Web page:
Education Secretary Betsy DeVos declared last week the methods by which college campuses handle sexual assault constitute a “failed system.” In a speech at George Mason University, DeVos said the Obama administration “burdened schools with increasingly elaborate and confusing guidelines” that her department now intends to review and improve.
When 11.2 percent of all students and 23.1 percent of female undergraduates, according to the Rape, Abuse and Incest National Network, experience rape or sexual assault, and two-thirds of all episodes of sexual violence are unreported, DeVos has good reason to say the system has failed.
What she does not have good reason to propose is that the priorities in repairing this failed system should lie anywhere other than with the victims – not of failed due process, but of sexual violence.
Given both the statistical likelihood and social consequence of sexual assault, reparations should begin with the victims.
Even if it were not for the compulsion of human decency to be attentive to survivors of sexual violence, the logical clarity available when one tries to minimize harm necessitates that we improve the process by which students report sexual assault and the quality of the legal counsel reporting students receive.
Of all reported sexual assaults, the vast majority are true accounts. Three different studies on sexual assault accusations in United States communities published by the National Sexual Violence Resource Center indicate that between 2 and 10 percent of accusations are false, which suggests that we would be fair in directing our attention first toward the more prevalent and therefore urgent issues that affect survivors.
While the Editorial Board recognizes the necessity to provide all students with due process, and while we also recognize the concern that accused students may be seen as guilty until proven innocent, we would like to emphasize that only seven of every 1,000 instances of rape cases result in a felony conviction for the accused.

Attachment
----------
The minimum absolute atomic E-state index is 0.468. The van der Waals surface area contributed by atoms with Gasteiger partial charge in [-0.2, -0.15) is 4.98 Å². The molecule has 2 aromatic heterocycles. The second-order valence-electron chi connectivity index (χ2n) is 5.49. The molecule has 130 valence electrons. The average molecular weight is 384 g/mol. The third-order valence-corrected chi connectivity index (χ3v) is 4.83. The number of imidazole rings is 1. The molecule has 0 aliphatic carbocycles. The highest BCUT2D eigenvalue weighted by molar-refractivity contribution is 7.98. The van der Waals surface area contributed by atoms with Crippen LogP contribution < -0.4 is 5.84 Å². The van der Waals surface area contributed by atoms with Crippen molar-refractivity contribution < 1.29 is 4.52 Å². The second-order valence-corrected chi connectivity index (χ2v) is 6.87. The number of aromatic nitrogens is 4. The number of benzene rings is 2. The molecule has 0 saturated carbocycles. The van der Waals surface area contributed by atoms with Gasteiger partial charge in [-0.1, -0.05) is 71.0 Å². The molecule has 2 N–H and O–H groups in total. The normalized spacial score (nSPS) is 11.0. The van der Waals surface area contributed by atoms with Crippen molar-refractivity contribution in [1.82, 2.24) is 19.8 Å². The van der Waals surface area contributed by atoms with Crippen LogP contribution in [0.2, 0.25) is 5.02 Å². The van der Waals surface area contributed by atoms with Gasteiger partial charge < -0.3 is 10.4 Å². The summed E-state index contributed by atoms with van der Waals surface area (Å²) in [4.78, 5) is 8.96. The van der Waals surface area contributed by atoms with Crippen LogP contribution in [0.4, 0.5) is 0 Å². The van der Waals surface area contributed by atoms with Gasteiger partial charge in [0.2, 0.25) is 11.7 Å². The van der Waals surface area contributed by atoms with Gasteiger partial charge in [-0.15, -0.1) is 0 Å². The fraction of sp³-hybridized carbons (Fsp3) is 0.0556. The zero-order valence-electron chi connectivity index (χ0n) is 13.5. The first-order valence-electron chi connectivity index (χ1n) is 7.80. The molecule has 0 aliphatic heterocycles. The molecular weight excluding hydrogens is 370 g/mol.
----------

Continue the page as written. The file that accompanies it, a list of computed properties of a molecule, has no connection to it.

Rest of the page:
And, of course, as Brock Turner's case brings to light, these reprimands are often heinously insensitive to the severity of the crime.
We feel that DeVos' suggestion of alternative models for the handling of sexual assault will level disproportionate harm on survivors if greater legal protections are granted to accused parties prior to the implementation of such measures as, for example, clarification of Obama-era guidelines and improved treatment of students who report.
DeVos cited a female student who was required to assemble her own case at a university disciplinary hearing.
“Without any legal training whatsoever, she had to prepare an opening statement, fix exhibits and find witnesses,” DeVos said.
And yet, her seeming delicacy in understanding the gravity of sexual assault is tarnished by some ill-made remarks. For instance, she once said, “Any perceived offense can become a full-blown Title IX investigation.” She also said, “If everything is harassment, then nothing is.”
The tone of DeVos' speech, as well as the context of the Trump administration’s influence on whatever reforms the Department of Education suggests and implements, gives us reason to fear that the system will continue to fail.
Apparently, the reform process will begin with “a transparent notice-and-comment process” that considers public feedback.
Well, Secretary DeVos, notice our comment: Survivors’ lives are in your hands. Do not let them down.
The Editorial Board wrote contrasting opinions on Betsy DeVos and Title IX. Read the dissenting editorial here.
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